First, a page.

- 4th Great-grandfather of Tamsin Todd — 7th Generation
- Ahnentafel No:
- John Shaw
- Lydia Shaw
- Birth Date:
- 31 Jan 1737/1738
- Birth Location:
- Abington, Plymouth, Massachusetts
- Christening Date:
- Christening Location:
- Death Date:
- Jul 1814
- Death Location:
- Lower Wakefield, Carleton, New Brunswick, Canada
- Burial Date:
- Burial Location:
- Spouse Name:
- Mary Burrill
- Marriage Date:
- 22 Nov 1759
- Marriage Location:
- Abington,Plymouth, Massachusetts
Elisha Shaw (Ahnentafel No:34 )
Henry A Shaw
- BIOGRAPHY: From Pioneer Families of Carleton County (FEB 1996) by George H. Hayward: "The Parish of Wakefield was established in 1803, and for the next 29 years was part of York County. "Old Wakefield" was rather ill defined, but included lands on both sides of the St. John River from Upper Woodstock as far north as Bristol. One of the earliest settlers in old Wakefield was John Shaw. He was the ancestor of most, but not all, the numerous Shaw families of Carleton Co. He was born 31 Jan 1738, at Abington, Mass., son of John and Lydia (Shaw) Shaw, and died in July, 1814, at Lower Wakefield. He married, 22 Nov 1759, Mary, daughter of John and Ann (Vinton) Burrell. She was born in 1743, and died 29 Nov 1820, at Lower Wakefield. Shortly after their marriage, John and Mary (Burrell) Shaw removed from Abington, Mass., to Yarmouth (or North Yarmouth), Maine, and about 1763 came with the first permanent English speaking settlers to the St. John River, in what was then the Province of Nova Scotia north of the Bay of Fundy. They lived first in the Township of Maugerville. But in July, 1783, when Maj. Guilford Studholme, Commandant at Fort Howe in St. John, sent four men to the Township of Burton to make a report on the title claims of settlers, John and Mary had moved accross the river to Oromocto. The report shows that they had 6 children, a log house, about six acres of land cleared, and had been in possession four years. Their's was Lot 5, on the southerly side of the Oromocto, a short distance from the River St. John. Their neighbours at that time were Israel Kinney on Lot 1; John McPherson on Lot 2; Elihu Parker on Lot 3; Samuel Dean on Lot 4; Benen Foster on Lot 6; and further up the Oromocto were families whose names were later to be well-known in Carleton Co. During the American Revolutionary War, which had ended in 1783, John Shaw is said to have espoused the cause of the Americans. He was therefore known by many of his neighbours as a 'patriot,' but to the arriving Loyalists he was a 'rebel.' Whether this influenced his decision is not known, but about 1802-3, he and his family left Oromocto and came to old Wakefield. John and Mary, with their youngest son Henry Shaw, settled on Lot 4, and the lower half of Lot 5, 345 acres, fronting on the west bank of the St. John River in what is now Lower Wakefield. Henry received a grant of the land in 1809, and at least part, if not all, the 345 acres has been farmed by his descendants for the 165 years since."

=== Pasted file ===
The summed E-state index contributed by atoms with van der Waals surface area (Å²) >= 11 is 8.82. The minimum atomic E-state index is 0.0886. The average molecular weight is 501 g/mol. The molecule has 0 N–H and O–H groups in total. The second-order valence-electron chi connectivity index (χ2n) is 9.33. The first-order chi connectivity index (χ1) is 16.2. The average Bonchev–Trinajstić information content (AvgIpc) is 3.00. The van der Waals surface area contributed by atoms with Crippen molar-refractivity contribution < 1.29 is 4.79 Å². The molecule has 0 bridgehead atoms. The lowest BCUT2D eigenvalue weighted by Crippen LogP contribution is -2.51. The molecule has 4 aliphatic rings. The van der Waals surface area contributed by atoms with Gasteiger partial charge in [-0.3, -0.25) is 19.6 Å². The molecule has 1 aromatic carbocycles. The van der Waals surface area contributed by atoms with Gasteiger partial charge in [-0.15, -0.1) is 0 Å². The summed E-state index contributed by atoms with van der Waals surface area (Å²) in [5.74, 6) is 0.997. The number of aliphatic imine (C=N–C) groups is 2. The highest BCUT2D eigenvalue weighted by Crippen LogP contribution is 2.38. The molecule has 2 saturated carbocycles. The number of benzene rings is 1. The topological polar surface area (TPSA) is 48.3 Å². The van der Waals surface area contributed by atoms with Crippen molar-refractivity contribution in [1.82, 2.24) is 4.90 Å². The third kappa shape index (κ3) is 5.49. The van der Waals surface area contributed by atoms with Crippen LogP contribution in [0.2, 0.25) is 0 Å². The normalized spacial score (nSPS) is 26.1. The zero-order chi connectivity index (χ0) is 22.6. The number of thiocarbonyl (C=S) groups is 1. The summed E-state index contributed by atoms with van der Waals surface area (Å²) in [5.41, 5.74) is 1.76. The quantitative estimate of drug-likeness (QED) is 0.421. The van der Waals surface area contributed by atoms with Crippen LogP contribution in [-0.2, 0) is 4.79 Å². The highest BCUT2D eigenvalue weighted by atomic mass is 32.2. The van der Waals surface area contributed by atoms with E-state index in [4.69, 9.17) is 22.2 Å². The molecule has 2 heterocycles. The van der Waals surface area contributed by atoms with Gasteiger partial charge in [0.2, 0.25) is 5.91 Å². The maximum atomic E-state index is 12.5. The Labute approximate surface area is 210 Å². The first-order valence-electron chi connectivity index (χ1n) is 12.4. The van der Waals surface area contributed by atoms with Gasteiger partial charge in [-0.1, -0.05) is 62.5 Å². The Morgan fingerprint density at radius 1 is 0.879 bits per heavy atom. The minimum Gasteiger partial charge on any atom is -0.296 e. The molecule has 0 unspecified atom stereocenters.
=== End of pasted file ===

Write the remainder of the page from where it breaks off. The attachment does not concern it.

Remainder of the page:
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Sources for John Shaw
- 1 Abington Massachusetts Vital Records, Vol. 1, Page 205, [Birth].
- 2 Generations, (New Brunswick Genealogical Society), Issue 58:16, Winter 1993, [Birth].
- 3 Generations, (New Brunswick Genealogical Society), Issue 58:16, Winter 1993, [Death].
- 5 Compiled by George H Hayward, Pioneer Families of Carleton County, New Brunswick, (Published for private distribution by George H. Hayward, C.G., Fredericton, New Brunswick), Page 3, [Birth].
- 6 Compiled by George H Hayward, Pioneer Families of Carleton County, New Brunswick, (Published for private distribution by George H. Hayward, C.G., Fredericton, New Brunswick), Page 3, [Death].
- 7 Edwin Wallace Bell, Israel Kenney, His Children and their Families, (1944), Page 82, [Birth].
- 8 Edwin Wallace Bell, Israel Kenney, His Children and their Families, (1944), Page 82, [Death].
- 9 Edwin Wallace Bell, Israel Kenney, His Children and their Families, (1944), Page 109.